“Economic Development” Is a Corporate Welfare Scheme

The Beacon Center, a libertarian think tank based in Nashville, has released a new film highlighting and describing the impact of corporate welfare in Tennessee. Starring University of Tennessee professor Glenn Reynolds, Rigged tells the story of small business owners in Memphis who were harmed by the massive tax breaks which the Shelby County government bestowed upon the furniture giant Ikea for opening a location in the Memphis area. The film has sparked a renewed focus on cronyism across the state.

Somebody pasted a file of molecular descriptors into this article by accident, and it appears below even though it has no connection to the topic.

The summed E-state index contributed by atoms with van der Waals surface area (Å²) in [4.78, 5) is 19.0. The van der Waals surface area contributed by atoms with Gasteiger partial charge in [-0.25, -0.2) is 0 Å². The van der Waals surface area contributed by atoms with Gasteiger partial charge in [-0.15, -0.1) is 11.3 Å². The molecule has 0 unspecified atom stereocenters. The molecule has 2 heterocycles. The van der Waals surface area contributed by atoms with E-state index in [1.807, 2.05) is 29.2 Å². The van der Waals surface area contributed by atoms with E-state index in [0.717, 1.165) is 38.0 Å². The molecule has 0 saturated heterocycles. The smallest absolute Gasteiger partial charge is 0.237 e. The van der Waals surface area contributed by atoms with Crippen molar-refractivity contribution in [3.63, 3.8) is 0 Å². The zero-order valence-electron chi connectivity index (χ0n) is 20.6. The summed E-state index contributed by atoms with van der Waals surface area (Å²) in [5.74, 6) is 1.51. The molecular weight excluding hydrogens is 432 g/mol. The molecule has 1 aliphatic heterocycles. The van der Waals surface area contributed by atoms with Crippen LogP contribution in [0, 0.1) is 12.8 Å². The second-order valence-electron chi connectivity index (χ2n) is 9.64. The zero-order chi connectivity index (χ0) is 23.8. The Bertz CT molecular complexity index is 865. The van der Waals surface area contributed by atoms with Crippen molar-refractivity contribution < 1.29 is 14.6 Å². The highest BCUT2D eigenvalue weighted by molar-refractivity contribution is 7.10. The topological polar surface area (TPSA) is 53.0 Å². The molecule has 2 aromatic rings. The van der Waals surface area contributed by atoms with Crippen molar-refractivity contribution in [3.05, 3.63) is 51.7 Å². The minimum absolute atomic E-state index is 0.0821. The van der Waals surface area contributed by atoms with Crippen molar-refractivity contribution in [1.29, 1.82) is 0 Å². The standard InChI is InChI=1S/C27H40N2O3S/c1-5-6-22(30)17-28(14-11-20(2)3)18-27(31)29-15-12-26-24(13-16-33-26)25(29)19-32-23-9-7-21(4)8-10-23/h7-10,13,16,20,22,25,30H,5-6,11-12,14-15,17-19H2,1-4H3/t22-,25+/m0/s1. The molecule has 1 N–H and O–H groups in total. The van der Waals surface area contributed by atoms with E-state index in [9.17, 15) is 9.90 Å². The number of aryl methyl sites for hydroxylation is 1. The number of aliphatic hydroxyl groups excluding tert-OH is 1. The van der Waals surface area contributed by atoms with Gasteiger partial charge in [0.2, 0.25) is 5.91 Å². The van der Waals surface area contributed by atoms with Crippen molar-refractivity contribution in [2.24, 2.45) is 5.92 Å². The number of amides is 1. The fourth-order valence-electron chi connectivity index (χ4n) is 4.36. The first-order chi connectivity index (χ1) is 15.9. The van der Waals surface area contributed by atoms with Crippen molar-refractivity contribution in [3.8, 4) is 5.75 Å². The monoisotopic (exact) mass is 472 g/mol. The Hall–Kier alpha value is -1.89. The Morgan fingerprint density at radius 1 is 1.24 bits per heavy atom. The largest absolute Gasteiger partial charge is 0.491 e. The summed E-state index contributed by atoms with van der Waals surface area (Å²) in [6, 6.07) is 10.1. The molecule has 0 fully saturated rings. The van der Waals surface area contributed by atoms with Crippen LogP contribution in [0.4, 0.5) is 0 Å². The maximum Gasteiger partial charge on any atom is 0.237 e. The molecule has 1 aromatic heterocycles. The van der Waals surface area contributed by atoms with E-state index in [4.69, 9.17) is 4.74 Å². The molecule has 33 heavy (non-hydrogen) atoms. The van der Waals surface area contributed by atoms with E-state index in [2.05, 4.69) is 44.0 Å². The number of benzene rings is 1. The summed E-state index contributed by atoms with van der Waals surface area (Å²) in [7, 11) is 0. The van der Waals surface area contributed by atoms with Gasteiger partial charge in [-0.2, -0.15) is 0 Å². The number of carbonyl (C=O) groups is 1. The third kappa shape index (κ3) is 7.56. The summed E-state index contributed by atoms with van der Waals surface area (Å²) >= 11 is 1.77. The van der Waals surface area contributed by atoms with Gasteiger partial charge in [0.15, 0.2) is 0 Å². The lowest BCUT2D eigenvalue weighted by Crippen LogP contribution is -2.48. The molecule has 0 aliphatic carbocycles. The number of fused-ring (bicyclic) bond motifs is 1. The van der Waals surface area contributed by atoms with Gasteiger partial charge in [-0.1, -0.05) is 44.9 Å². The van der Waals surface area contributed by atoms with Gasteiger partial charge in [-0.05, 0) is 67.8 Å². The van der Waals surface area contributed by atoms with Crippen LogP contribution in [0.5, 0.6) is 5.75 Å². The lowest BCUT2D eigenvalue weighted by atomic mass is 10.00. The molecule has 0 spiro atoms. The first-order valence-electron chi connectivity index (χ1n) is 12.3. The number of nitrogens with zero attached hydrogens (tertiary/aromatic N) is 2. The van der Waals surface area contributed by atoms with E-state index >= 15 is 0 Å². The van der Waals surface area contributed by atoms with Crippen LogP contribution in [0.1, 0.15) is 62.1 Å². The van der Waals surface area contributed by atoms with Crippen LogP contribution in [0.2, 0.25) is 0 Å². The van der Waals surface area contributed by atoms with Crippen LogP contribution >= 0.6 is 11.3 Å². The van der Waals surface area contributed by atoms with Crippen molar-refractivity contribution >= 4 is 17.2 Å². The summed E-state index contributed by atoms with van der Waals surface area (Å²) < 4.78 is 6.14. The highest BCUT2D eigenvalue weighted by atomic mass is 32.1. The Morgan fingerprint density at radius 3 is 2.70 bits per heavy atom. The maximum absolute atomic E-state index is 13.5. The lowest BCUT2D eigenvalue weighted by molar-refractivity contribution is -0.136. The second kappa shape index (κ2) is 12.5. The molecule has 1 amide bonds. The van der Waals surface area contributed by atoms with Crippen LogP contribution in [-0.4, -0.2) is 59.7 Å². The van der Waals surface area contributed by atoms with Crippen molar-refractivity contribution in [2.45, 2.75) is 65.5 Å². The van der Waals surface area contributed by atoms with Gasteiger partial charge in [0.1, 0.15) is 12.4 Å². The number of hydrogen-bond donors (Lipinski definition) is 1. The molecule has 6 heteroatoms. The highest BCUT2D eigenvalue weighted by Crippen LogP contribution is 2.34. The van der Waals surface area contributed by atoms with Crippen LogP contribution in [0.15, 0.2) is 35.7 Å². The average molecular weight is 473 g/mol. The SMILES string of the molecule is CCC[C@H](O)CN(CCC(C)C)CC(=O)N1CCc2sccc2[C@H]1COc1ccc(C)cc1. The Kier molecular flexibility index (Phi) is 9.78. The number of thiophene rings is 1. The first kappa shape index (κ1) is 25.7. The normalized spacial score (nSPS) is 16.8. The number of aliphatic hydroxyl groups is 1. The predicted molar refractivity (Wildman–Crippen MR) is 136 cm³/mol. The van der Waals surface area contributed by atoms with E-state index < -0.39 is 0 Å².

Just recently, the four largest media firms in the state published the results of a ten month investigation into Tennessee’s subsidy and incentive programs. They found that the volunteer state’s corporate welfare programs amount to $2.5 billion annually. The Times Free Press reports that the Department of Economic and Community Development, whose raison d’tre is to dole out state privileges, has increased its spending by 80 percent since Bill Haslam became Governor.
The investigation also lamented the lack of oversight and accountability. The Times Free Press concludes that it is impossible to conclude if these corporate welfare programs have succeeded even on their own metric, creating jobs. Some officials didn’t even have records of the size of their handouts. However, one does not need to have numbers to prove that cronyism is inherently detrimental to an economy.

This post was published at Ludwig von Mises Institute on Nov 17, 2017.

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